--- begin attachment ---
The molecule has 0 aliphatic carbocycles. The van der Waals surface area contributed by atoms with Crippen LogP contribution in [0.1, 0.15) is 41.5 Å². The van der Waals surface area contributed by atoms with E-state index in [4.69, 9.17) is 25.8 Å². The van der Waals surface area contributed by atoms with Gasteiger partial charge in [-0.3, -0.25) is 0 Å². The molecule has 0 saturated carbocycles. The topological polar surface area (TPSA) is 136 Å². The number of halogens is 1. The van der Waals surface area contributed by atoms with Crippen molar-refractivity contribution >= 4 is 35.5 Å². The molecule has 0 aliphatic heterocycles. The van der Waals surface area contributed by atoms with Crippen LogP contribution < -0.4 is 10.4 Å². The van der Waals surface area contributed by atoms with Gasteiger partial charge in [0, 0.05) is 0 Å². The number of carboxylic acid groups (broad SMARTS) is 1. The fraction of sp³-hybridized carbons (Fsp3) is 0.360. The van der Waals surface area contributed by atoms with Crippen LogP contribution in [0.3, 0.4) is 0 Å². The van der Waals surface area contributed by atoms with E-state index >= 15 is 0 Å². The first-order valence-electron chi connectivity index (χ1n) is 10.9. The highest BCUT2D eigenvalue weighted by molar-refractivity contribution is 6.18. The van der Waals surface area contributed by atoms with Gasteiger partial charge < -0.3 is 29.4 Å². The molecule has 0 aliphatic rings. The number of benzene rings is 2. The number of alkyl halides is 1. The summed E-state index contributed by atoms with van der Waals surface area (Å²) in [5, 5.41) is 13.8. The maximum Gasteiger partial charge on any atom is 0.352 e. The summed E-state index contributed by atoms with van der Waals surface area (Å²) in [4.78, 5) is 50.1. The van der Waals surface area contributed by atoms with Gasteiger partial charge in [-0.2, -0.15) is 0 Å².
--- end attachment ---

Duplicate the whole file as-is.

The molecule has 0 aliphatic carbocycles. The van der Waals surface area contributed by atoms with Crippen LogP contribution in [0.1, 0.15) is 41.5 Å². The van der Waals surface area contributed by atoms with E-state index in [4.69, 9.17) is 25.8 Å². The van der Waals surface area contributed by atoms with Gasteiger partial charge in [-0.3, -0.25) is 0 Å². The molecule has 0 saturated carbocycles. The topological polar surface area (TPSA) is 136 Å². The number of halogens is 1. The van der Waals surface area contributed by atoms with Crippen molar-refractivity contribution >= 4 is 35.5 Å². The molecule has 0 aliphatic heterocycles. The van der Waals surface area contributed by atoms with Crippen LogP contribution < -0.4 is 10.4 Å². The van der Waals surface area contributed by atoms with Gasteiger partial charge in [0, 0.05) is 0 Å². The number of carboxylic acid groups (broad SMARTS) is 1. The fraction of sp³-hybridized carbons (Fsp3) is 0.360. The van der Waals surface area contributed by atoms with Crippen LogP contribution in [0.3, 0.4) is 0 Å². The van der Waals surface area contributed by atoms with E-state index >= 15 is 0 Å². The first-order valence-electron chi connectivity index (χ1n) is 10.9. The highest BCUT2D eigenvalue weighted by molar-refractivity contribution is 6.18. The van der Waals surface area contributed by atoms with Gasteiger partial charge < -0.3 is 29.4 Å². The molecule has 0 aliphatic rings. The number of benzene rings is 2. The number of alkyl halides is 1. The summed E-state index contributed by atoms with van der Waals surface area (Å²) in [5, 5.41) is 13.8. The maximum Gasteiger partial charge on any atom is 0.352 e. The summed E-state index contributed by atoms with van der Waals surface area (Å²) in [4.78, 5) is 50.1. The van der Waals surface area contributed by atoms with Gasteiger partial charge in [-0.2, -0.15) is 0 Å².